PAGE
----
Ad Astra, the epic sci-fi drama starring Brad Pitt as an astronaut searching the edge of the solar system for his missing father, faced an unusual amount of criticism for its many scientific inaccuracies. However, as director James Gray recently explained in an Instagram live interview with his Ad Astra producer Rodrigo Teixeira, realism was never the film’s goal.
If you’ve not seen the film, I won’t spoil it for you, except to say that the movie is very internal and almost dream-like. There’s action scenes and sequences of extreme space peril, but it’s more like a cosmic fairy tale than a traditional sci-fi thriller like Gravity. And yet for some reason Ad Astra endured a ton of “well, actually” critiques about its handling of space travel.
Here’s some of what Gray had to say about all the space nerd criticism:
“We were trying to do a kind of fable or a myth in space… one of the things that troubled me about Ad Astra was when people said, ‘Well, in the actual science his hair would be floating in zero G or he wouldn’t be able to sail through the rings of a planet.’ To me, it’s a very fatuous level of critique. You don’t read the myth of Icarus and say, ‘Wax on feathers wouldn’t allow you to fly.’ Of course that’s true, but it’s all about metaphor essentially. I felt that we were trying to get at, and [cinematographer] Hoyte van Hoytema understood, something mythic, almost like a fable.”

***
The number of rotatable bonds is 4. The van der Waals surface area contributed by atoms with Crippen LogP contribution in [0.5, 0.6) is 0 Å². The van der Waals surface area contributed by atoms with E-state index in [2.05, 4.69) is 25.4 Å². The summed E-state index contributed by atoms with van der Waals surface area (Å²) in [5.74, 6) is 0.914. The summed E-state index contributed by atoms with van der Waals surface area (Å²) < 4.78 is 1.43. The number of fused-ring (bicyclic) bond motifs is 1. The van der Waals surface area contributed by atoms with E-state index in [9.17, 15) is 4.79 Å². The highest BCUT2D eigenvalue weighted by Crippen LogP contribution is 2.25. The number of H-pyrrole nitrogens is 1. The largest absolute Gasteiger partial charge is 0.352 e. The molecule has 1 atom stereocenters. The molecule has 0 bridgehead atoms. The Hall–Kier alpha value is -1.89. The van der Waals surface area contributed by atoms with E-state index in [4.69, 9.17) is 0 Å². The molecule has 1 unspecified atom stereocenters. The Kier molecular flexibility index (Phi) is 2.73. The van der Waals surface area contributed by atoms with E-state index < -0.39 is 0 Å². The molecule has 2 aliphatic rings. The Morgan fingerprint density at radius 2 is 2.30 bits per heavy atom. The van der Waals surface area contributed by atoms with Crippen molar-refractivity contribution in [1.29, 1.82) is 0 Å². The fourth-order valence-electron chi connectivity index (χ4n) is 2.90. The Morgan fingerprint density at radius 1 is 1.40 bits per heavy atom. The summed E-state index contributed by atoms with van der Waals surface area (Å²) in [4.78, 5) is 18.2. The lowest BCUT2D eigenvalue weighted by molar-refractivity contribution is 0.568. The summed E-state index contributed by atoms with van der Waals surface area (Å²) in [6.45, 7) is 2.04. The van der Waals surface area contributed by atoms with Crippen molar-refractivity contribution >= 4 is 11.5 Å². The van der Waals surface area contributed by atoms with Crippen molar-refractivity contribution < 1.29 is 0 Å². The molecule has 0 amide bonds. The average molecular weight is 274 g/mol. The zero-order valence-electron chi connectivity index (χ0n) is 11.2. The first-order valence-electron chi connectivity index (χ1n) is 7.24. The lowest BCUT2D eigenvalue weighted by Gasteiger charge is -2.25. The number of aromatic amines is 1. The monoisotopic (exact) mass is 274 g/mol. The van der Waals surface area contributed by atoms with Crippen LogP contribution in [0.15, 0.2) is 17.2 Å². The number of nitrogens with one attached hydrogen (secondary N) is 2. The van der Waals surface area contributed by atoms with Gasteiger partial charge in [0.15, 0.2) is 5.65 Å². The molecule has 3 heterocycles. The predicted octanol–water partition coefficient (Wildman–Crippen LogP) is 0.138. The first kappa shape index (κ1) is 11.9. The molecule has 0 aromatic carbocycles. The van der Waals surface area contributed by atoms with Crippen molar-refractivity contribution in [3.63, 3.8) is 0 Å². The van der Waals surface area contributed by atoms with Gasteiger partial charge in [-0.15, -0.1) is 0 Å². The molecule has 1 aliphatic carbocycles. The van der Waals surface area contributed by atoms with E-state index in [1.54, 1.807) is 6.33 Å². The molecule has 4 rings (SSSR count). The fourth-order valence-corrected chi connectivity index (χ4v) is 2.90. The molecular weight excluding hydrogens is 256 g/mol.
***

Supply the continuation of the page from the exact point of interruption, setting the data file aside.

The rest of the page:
It seems like dramas set in space tend to get picked apart by pedantic fact-checking more often than those in any other setting. And while it makes a little bit more sense for a film like Gravity, in which the premise is focused on a person using established science and technology to survive an increasingly desperate but realistic situation, it’s odd that audiences would subject a futuristic sci-fi adventure fable to the same level of scrutiny. You can check out the full interview below. And if you need help unpacking that ending, check out our Ad Astra: Ending Explained piece.